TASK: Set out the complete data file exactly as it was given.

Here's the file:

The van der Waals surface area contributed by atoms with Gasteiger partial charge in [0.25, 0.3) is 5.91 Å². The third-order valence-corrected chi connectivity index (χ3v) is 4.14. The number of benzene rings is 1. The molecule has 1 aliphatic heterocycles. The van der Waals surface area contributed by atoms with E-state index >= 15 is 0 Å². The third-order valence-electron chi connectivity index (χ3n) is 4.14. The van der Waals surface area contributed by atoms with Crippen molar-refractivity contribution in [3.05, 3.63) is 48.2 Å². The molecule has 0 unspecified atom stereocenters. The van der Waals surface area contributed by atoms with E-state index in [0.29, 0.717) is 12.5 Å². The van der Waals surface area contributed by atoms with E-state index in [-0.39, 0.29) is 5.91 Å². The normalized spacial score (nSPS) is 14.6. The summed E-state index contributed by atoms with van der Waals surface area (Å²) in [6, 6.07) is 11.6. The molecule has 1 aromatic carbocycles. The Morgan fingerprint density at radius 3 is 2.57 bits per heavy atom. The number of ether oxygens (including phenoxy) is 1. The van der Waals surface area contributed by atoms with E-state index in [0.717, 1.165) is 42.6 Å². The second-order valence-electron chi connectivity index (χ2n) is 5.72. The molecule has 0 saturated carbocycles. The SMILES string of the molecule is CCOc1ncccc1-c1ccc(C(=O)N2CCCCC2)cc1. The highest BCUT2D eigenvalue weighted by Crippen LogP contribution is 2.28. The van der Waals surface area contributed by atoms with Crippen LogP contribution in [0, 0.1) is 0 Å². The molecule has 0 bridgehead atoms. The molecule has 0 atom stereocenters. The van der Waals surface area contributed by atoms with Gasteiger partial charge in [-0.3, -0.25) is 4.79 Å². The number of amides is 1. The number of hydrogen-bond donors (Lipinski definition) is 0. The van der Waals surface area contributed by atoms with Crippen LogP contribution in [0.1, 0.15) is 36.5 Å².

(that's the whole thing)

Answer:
The van der Waals surface area contributed by atoms with Gasteiger partial charge in [0.25, 0.3) is 5.91 Å². The third-order valence-corrected chi connectivity index (χ3v) is 4.14. The number of benzene rings is 1. The molecule has 1 aliphatic heterocycles. The van der Waals surface area contributed by atoms with E-state index >= 15 is 0 Å². The third-order valence-electron chi connectivity index (χ3n) is 4.14. The van der Waals surface area contributed by atoms with Crippen molar-refractivity contribution in [3.05, 3.63) is 48.2 Å². The molecule has 0 unspecified atom stereocenters. The van der Waals surface area contributed by atoms with E-state index in [0.29, 0.717) is 12.5 Å². The van der Waals surface area contributed by atoms with E-state index in [-0.39, 0.29) is 5.91 Å². The normalized spacial score (nSPS) is 14.6. The summed E-state index contributed by atoms with van der Waals surface area (Å²) in [6, 6.07) is 11.6. The molecule has 1 aromatic carbocycles. The Morgan fingerprint density at radius 3 is 2.57 bits per heavy atom. The number of ether oxygens (including phenoxy) is 1. The van der Waals surface area contributed by atoms with E-state index in [0.717, 1.165) is 42.6 Å². The second-order valence-electron chi connectivity index (χ2n) is 5.72. The molecule has 0 saturated carbocycles. The SMILES string of the molecule is CCOc1ncccc1-c1ccc(C(=O)N2CCCCC2)cc1. The highest BCUT2D eigenvalue weighted by Crippen LogP contribution is 2.28. The van der Waals surface area contributed by atoms with Crippen LogP contribution in [0, 0.1) is 0 Å². The molecule has 0 bridgehead atoms. The molecule has 0 atom stereocenters. The van der Waals surface area contributed by atoms with Gasteiger partial charge in [-0.3, -0.25) is 4.79 Å². The number of amides is 1. The number of hydrogen-bond donors (Lipinski definition) is 0. The van der Waals surface area contributed by atoms with Crippen LogP contribution in [0.1, 0.15) is 36.5 Å².